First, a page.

Friday Favorites for Prayer and Writing

Each Friday I share some of my favorite finds related to praying or writing. If I think it could help you pray or write better, then I’ll include it below.

Do you have someone else’s article or post to share? Join the Contemplative Writers Facebook group, comment on today’s post on my Facebook page, or follow me on Twitter (@edcyzewski) to nominate your favorite articles, blog posts, and books by Thursday at noon each week.

Nurturing Craft in an Age of Content (A Fantastic Interview with Author D.L. Mayfield)

The Magic of Early Mornings (Wake up early = Less stress)

Without Smartphones, Productivity Increased 26%

A Journey into the Social Media Lives of Teens

What Happened When a Company Adopted a 5-Hour Work Day

Book Discount: Pray, Write, Grow: Cultivating Prayer and Writing Together is $.99 on Kindle

 

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Scripture Meditation: Responding to God with Silence

O LORD, I am not proud; I have no haughty looks. I do not occupy myself with great matters, or with things that are too hard for me. But I still my soul and make it quiet, like a child upon its mother’s breast, my soul is quieted within me.
Psalm 131:1-3

 

Do you believe that God desires to nurture, protect, and guide you? Can you accept that God desires you to rest like a child resting with his/her mother?

Stillness and quiet are appropriate, even essential responses to God.

 

For Reflection

Meditation for August 30

 

Featured Book: Thoughts in Solitude

Week Five: Silence and Solitude for the Anxious

thoughts in solitude-mertonThomas Merton was well aware of the anxiousness and fragmentation of our wold. Perhaps he saw these trends with particular clarity because he had given so much time to solitude.

Solitude can be learned and developed, just as anxiety can be exposed and then replaced. These aren’t quick fixes or processes that happen over night. They take practice, with the word practice indicated a lot of imperfection and failure as we continue. However, the rewards are invaluable.

Thomas Merton writes in Thoughts in Solitude:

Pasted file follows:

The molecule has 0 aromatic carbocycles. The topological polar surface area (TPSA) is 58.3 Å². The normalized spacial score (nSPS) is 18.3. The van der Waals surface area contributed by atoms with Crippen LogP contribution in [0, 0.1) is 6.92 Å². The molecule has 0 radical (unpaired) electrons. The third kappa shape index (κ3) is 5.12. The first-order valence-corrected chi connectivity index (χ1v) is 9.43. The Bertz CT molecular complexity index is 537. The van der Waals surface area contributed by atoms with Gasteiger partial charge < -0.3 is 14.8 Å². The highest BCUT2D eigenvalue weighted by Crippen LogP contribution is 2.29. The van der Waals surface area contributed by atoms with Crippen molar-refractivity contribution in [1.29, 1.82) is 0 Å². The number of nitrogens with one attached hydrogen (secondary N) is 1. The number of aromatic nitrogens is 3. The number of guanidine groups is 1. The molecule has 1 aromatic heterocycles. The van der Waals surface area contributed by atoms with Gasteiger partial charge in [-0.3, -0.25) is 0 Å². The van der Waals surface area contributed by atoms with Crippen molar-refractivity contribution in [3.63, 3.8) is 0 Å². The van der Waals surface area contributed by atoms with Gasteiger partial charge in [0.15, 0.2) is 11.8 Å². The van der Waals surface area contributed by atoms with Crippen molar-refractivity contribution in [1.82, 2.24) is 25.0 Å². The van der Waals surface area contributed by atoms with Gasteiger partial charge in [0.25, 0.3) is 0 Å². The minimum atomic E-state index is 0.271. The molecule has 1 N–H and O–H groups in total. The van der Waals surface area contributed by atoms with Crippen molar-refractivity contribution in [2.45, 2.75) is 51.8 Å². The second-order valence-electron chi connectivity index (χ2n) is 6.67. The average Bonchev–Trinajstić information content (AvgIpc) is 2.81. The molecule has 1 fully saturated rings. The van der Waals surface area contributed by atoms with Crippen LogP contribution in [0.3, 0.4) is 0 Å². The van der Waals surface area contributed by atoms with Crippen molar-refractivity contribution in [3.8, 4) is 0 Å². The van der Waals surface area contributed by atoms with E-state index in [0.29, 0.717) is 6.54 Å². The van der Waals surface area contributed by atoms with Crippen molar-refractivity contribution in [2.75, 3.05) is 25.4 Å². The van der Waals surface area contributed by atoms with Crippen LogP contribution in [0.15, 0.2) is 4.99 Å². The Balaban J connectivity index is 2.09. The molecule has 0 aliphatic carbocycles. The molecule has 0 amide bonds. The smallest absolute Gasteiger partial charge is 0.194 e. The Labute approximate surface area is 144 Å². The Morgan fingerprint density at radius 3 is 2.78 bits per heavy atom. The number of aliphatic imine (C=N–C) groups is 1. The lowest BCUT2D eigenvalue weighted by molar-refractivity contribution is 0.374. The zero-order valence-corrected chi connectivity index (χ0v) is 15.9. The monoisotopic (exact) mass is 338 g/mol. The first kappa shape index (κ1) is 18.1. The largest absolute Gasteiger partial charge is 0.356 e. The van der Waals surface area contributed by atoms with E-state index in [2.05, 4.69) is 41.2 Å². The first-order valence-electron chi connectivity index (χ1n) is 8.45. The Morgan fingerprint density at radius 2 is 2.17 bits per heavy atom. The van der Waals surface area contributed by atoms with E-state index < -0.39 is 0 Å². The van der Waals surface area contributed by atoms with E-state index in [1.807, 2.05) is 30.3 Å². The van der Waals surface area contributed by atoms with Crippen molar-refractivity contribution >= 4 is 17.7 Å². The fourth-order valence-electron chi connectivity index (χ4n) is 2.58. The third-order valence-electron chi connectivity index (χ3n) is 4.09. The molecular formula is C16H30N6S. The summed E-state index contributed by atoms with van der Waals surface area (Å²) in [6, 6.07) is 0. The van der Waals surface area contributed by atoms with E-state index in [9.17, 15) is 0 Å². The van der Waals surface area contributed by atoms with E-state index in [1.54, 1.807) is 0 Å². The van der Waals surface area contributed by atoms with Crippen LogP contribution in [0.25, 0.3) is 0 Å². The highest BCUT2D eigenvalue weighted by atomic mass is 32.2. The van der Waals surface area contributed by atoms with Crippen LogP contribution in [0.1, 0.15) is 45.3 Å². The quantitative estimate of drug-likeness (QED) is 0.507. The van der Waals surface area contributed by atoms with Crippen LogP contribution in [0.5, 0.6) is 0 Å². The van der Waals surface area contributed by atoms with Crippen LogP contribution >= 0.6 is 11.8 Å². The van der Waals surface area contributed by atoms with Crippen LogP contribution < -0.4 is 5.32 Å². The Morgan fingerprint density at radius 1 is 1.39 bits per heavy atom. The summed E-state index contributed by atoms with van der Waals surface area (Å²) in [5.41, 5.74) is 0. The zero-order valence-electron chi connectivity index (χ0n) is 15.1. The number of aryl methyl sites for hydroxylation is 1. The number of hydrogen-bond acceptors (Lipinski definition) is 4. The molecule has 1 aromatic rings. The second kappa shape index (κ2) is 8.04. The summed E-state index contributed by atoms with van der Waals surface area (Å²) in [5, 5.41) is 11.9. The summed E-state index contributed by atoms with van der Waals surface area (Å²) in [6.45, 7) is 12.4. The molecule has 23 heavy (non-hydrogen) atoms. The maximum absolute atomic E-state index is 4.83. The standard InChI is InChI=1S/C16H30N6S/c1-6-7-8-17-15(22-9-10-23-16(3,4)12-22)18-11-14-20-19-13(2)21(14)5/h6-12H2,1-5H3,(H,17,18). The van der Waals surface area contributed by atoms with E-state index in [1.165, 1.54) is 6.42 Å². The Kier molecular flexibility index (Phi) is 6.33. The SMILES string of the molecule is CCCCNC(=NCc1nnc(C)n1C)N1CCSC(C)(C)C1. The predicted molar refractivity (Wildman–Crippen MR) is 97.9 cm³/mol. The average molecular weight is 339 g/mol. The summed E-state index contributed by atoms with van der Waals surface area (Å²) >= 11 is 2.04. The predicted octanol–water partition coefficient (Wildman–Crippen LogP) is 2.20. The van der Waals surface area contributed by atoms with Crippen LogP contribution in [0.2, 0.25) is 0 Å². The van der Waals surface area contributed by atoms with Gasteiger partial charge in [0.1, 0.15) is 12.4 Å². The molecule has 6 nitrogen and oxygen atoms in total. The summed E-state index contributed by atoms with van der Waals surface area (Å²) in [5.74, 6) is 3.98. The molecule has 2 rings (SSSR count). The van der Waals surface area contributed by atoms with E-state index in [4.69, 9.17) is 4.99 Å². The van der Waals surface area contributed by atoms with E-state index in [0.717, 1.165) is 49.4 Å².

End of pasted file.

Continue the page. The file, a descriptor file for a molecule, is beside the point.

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“Ours is a time of anxiety because we have willed it to be so. Our anxiety is not imposed on us by force from outside. We impose it on our world and upon one another from within ourselves.”

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“The solitary life, being silent, clears away the smoke-screen of words that man has laid down between his mind and things.”

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“When we are not living up to our true vocation, thought deadens our life, or substitutes itself for life, or gives in to life so that our life drowns out our thinking and stifles the voice of conscience. When we find our vocation—thought and life are one.”

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“As soon as a man is fully disposed to be alone with God, he is alone with God no matter where he may be—in the country, the monastery, the woods or the city.”

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Read more in Thoughts in Solitude

 

For Reflection

Featured Book for August 29 (1)

 

 

Saturday Prayer

Today’s prayer is by John G. Whittier:

Drop thy still dews of quietness,
Till all our strivings cease;
Take from our souls the strain and stress,
And let our ordered lives confess
The beauty of thy peace.

Source: The Divine Hours

Friday Favorites for Prayer and Writing

Each Friday I share some of my favorite finds related to praying or writing. If I think it could help you pray or write better, then I’ll include it below.

Do you have someone else’s article or post to share? Join the Contemplative Writers Facebook group, comment on today’s post on my Facebook page, or follow me on Twitter (@edcyzewski) to nominate your favorite articles, blog posts, and books by Thursday at noon each week.

Hiking Actually Changes Your Brain

Gratitude Changes Your Brain (How about a gratitude hike???)

The Rebel Virgins and Desert Mothers Who Have Been Written Out of Christianity’s Early History (Prepare to have your mind blown)

A Daily Exercise that Can Revolutionize Your Writing… and Prayer (My guest post for Jane Friedman)

Why the 8-Hour Work Week Doesn’t Work

Lessons from Weakness with Elizabeth Maxon

NEWS: Pray, Write, Grow: Cultivating Prayer and Writing Together is $.99 on Kindle

 

Keep the Contemplative Writer Sustainable